The Bay Scallop


Aequipecten irradians

The scallop shells you typically find on the beach are bay scallops. Ocean scallops that occur off the coast of New Jersey produce flatter and larger shells. These are much rarer to find washed up on the beach. The design of the scallop shell has been used in an ornamental fashion for so long and in so many ways that most people are able to recognize a scallop shell when they see one. The edges of the bay scallop shell are fluted and arranged in a fan shape. Colors can vary widely on the outside, from dark to light. Inside the shell is typically smooth and lighter colored, often having a pearl like sheen.

While we find scallop shells singly, they are a bivalve mollusk and have two halves. Their shells are held together by a muscle, which is the "scallop" that seafood lovers enjoy eating. The ocean scallop (Placepten magellinacus) provides the basis for one of the local areas largest commercial seafood products. The bay scallop is good to eat too but is not harvested or sold with anywhere near the volume of the ocean species. The scallop is also used for swimming, which bay scallops do a lot of, and can be seen in this video:

Bay scallops spend their lives in and around seagrass beds. Adults can sometimes be found in open sandy areas, and they can live in such places, but they need the seagrass for their juvenile stages and to hide from predators. You can see scallops in seagrass in the swimming scallops video shown above, although the filming for that was done in Florida and not in Barnegat Bay. Bay scallops live in estuaries along the Atlantic coast and in the Gulf of Mexico (Cape Cod to Laguna Madre, Texas).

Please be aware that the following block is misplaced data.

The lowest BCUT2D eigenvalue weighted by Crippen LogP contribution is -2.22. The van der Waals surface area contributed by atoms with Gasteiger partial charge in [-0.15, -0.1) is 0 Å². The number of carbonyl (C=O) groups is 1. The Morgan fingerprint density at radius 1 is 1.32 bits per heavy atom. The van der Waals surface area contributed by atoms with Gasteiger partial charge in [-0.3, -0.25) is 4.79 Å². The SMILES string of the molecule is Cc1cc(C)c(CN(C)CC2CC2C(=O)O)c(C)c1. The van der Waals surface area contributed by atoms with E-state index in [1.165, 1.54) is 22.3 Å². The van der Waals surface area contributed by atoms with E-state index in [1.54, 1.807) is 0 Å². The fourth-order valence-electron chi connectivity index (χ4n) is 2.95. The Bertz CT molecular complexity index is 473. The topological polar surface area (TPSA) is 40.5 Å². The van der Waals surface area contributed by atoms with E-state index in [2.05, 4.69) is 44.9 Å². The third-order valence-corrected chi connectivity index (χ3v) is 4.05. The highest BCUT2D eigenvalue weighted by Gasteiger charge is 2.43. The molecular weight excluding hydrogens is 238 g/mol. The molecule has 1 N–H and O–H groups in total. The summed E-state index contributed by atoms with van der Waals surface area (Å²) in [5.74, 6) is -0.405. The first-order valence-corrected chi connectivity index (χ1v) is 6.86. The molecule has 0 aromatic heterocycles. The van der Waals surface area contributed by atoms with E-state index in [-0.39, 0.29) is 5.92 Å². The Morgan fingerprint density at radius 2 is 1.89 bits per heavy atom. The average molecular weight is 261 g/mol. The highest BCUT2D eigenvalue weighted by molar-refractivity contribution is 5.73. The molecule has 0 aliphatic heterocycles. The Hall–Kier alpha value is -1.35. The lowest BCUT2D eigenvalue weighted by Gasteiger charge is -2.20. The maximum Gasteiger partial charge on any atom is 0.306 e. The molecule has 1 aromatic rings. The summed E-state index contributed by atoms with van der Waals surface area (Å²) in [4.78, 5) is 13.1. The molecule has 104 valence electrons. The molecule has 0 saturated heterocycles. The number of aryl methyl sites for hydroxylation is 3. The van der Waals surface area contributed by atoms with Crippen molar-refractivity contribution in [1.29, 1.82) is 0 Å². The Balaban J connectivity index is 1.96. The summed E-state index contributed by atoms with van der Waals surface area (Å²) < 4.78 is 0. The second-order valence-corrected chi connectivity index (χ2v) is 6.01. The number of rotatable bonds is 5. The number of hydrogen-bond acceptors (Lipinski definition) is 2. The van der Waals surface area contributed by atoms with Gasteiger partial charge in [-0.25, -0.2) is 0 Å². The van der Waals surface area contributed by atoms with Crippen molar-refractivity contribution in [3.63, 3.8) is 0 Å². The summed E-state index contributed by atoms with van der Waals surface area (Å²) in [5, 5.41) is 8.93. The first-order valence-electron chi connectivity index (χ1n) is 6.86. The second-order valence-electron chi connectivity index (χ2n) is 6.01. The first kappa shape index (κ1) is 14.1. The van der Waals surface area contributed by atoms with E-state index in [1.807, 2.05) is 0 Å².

Scallops swim by using their largest muscle to clap their shell open and closed. The closing motion forces water out of the unhinged side of the paired shells and propels them forward. The edges of the shells have many blue eyes. These do not form images but are able to detect differences in light intensity. Their swimming is used to find places to hide and also to avoid predators. They eat by filter feeding, moving water over a series of gills that can filter out small microrganisms. Healthy scallop populations can provide a minor but not insignificant amount of water cleaning services by the collective volume of water they filter through their feeding.

the edge of a scallop and its blue eyes

Here you can see the beautiful blue eyes of the scallop. They are found on small stalks that can be turned in order to detect the direction of light intensity differences.


Bay scallops are not long lived or large creatures. The average life span is from 18 to 30 months, with most adult shells reaching a mature size that is slightly less than 2 inches.

a bay scallop shell

Learn More About Scallops

Read about juvenile scallop development. This is a link to a scientific paper that describes the early life history and growth of bay scallops from first hatching to an adult.

life history diagram of the life cycle of a bay scallop

History of the Bay Scallop, Argopecten irradians, Fisheries and Habitats in Eastern North America, Massachusetts through Northeastern Mexico A scientific paper that describes the history of bay scallop commerce.

Scientific papers about Bay Scallops A listing of all the known papers, through 1987, about Bay Scallops.

This 1965 film clip covers a lot of ground about sea scallop biology. It is amazingly well done for its time both in terms of the information provided and the scenes it shows. The film is not in great shape though so some of the scenes are a bit rough.


Return to the Beachcombing page

Return to the top of the page